And lawmakers still differ on extension of New York City’s mayoral control law. Senate Republicans, who have a poor relationship with New York City Mayor Bill de Blasio, want just a one-year extension, with additional oversights controlled by the governor’s office. Governor Cuomo and Assembly Democrats favor a three-year extension with no additional oversights.

Ethics reform is being discussed, but in a year where both former leaders of the legislature have been sentenced to prison, and ongoing state and federal investigations of the governor’s economic development programs, it’s unclear what will ultimately be agreed upon.  

Cuomo released bills to close the loophole that allows donors to skirt campaign contribution limits by setting up limited liability companies, but those bills were rejected by the Senate.

The governor, with a little over a week left in the session, announced a plan to crack down on Super PACS, to enforce rules that require they operate independently from candidates. Both houses of the legislature reacted positively. Statewide campaigns rely very little on Super PACs for funding, so legislators would not suffer a financial loss if the independent expenditure committees were more tightly regulated.

The governor did not comment after the leaders’ meeting, but earlier in the day, at an appearance in Niagara Falls, he downplayed expectations. The governor already scrapped ethics reform proposals from the state budget, because he said at the time that lawmakers would not enact them. Cuomo admits he’s not having much more luck convincing the Senate and Assembly to agree to ethics reform in the final days of the session.

“They don’t want to pass it,” said Cuomo. “They have not wanted to pass it for years. They’ve said that 18 different ways.”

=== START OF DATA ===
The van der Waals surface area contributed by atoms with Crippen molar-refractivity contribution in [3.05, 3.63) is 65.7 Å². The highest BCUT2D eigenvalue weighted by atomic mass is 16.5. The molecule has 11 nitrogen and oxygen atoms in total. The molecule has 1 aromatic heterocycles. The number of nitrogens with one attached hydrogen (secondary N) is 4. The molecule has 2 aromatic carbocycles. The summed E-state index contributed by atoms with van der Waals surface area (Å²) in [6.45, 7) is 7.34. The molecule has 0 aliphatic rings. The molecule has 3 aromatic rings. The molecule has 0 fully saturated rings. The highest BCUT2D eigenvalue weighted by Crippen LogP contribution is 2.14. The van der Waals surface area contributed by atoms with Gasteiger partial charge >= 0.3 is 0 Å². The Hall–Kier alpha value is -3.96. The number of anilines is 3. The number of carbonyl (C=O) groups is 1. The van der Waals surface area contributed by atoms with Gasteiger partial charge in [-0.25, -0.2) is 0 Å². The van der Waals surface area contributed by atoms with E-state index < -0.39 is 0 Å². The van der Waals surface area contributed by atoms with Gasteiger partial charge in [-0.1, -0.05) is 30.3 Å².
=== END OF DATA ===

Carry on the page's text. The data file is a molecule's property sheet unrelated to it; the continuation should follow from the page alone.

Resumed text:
The governor is also pushing for a new law to cancel pensions for lawmakers convicted of a felony. Both former leaders of the legislature are eligible to collect state pensions for the rest of their lives.

Lawmakers are taking Monday off and not returning until Tuesday. And so far, they do all agree on one thing—they will consider no further business after June 16.

“We’re leaving on Thursday,” said Speaker Heastie.

“We all agree on that,” said Independent Democratic Conference Leader, Senator Jeff Klein (D-34), with a chuckle.

“There is agreement on that,” Senator Flanagan concurred, to more laughter.

But Cuomo says there’s still plenty of time left between now and June 16. The end of session date is arbitrary. In past years lawmakers stayed longer and even regularly came back in the fall to finish up business or address new issues.

Karen has covered state government and politics for New York State Public Radio, a network of 10 New York and Connecticut stations, since 1990. She is also a regular contributor to the statewide public television program about New York State government, New York Now. She appears on the reporter’s roundtable segment, and interviews newsmakers.